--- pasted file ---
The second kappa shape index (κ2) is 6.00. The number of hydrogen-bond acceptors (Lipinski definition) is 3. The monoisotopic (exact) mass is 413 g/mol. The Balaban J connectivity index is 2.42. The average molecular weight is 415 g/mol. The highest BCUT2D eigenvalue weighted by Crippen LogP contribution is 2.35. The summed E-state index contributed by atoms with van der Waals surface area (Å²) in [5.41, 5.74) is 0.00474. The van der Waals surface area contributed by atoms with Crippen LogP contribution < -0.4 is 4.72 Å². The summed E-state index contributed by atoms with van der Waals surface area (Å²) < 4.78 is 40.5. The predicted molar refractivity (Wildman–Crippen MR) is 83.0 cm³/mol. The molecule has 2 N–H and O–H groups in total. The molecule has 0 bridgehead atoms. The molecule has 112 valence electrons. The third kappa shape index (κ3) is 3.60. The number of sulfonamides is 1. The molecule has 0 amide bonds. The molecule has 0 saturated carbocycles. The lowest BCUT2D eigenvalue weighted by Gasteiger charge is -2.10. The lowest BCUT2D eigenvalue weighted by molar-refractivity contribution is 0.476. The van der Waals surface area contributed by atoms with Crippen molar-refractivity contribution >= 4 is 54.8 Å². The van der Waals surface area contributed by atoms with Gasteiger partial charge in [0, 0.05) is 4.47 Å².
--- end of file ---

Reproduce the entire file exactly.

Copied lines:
The second kappa shape index (κ2) is 6.00. The number of hydrogen-bond acceptors (Lipinski definition) is 3. The monoisotopic (exact) mass is 413 g/mol. The Balaban J connectivity index is 2.42. The average molecular weight is 415 g/mol. The highest BCUT2D eigenvalue weighted by Crippen LogP contribution is 2.35. The summed E-state index contributed by atoms with van der Waals surface area (Å²) in [5.41, 5.74) is 0.00474. The van der Waals surface area contributed by atoms with Crippen LogP contribution < -0.4 is 4.72 Å². The summed E-state index contributed by atoms with van der Waals surface area (Å²) < 4.78 is 40.5. The predicted molar refractivity (Wildman–Crippen MR) is 83.0 cm³/mol. The molecule has 2 N–H and O–H groups in total. The molecule has 0 bridgehead atoms. The molecule has 112 valence electrons. The third kappa shape index (κ3) is 3.60. The number of sulfonamides is 1. The molecule has 0 amide bonds. The molecule has 0 saturated carbocycles. The lowest BCUT2D eigenvalue weighted by Gasteiger charge is -2.10. The lowest BCUT2D eigenvalue weighted by molar-refractivity contribution is 0.476. The van der Waals surface area contributed by atoms with Crippen molar-refractivity contribution >= 4 is 54.8 Å². The van der Waals surface area contributed by atoms with Gasteiger partial charge in [0, 0.05) is 4.47 Å².